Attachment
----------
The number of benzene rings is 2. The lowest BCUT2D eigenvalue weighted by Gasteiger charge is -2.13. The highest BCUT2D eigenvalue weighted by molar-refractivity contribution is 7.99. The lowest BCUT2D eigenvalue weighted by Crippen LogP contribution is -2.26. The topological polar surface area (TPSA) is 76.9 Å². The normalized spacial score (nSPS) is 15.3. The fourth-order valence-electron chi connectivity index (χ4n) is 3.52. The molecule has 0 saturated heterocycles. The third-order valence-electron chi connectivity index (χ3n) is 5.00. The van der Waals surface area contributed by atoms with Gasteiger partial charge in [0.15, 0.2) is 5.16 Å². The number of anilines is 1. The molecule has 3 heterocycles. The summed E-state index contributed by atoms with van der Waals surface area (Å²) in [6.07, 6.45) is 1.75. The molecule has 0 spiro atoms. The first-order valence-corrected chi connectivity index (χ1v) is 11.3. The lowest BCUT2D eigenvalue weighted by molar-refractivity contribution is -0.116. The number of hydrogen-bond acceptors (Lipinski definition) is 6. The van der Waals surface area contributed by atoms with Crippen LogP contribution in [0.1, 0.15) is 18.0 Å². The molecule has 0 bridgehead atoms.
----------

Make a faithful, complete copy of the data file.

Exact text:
The number of benzene rings is 2. The lowest BCUT2D eigenvalue weighted by Gasteiger charge is -2.13. The highest BCUT2D eigenvalue weighted by molar-refractivity contribution is 7.99. The lowest BCUT2D eigenvalue weighted by Crippen LogP contribution is -2.26. The topological polar surface area (TPSA) is 76.9 Å². The normalized spacial score (nSPS) is 15.3. The fourth-order valence-electron chi connectivity index (χ4n) is 3.52. The molecule has 0 saturated heterocycles. The third-order valence-electron chi connectivity index (χ3n) is 5.00. The van der Waals surface area contributed by atoms with Gasteiger partial charge in [0.15, 0.2) is 5.16 Å². The number of anilines is 1. The molecule has 3 heterocycles. The summed E-state index contributed by atoms with van der Waals surface area (Å²) in [6.07, 6.45) is 1.75. The molecule has 0 spiro atoms. The first-order valence-corrected chi connectivity index (χ1v) is 11.3. The lowest BCUT2D eigenvalue weighted by molar-refractivity contribution is -0.116. The number of hydrogen-bond acceptors (Lipinski definition) is 6. The van der Waals surface area contributed by atoms with Crippen LogP contribution in [0.1, 0.15) is 18.0 Å². The molecule has 0 bridgehead atoms.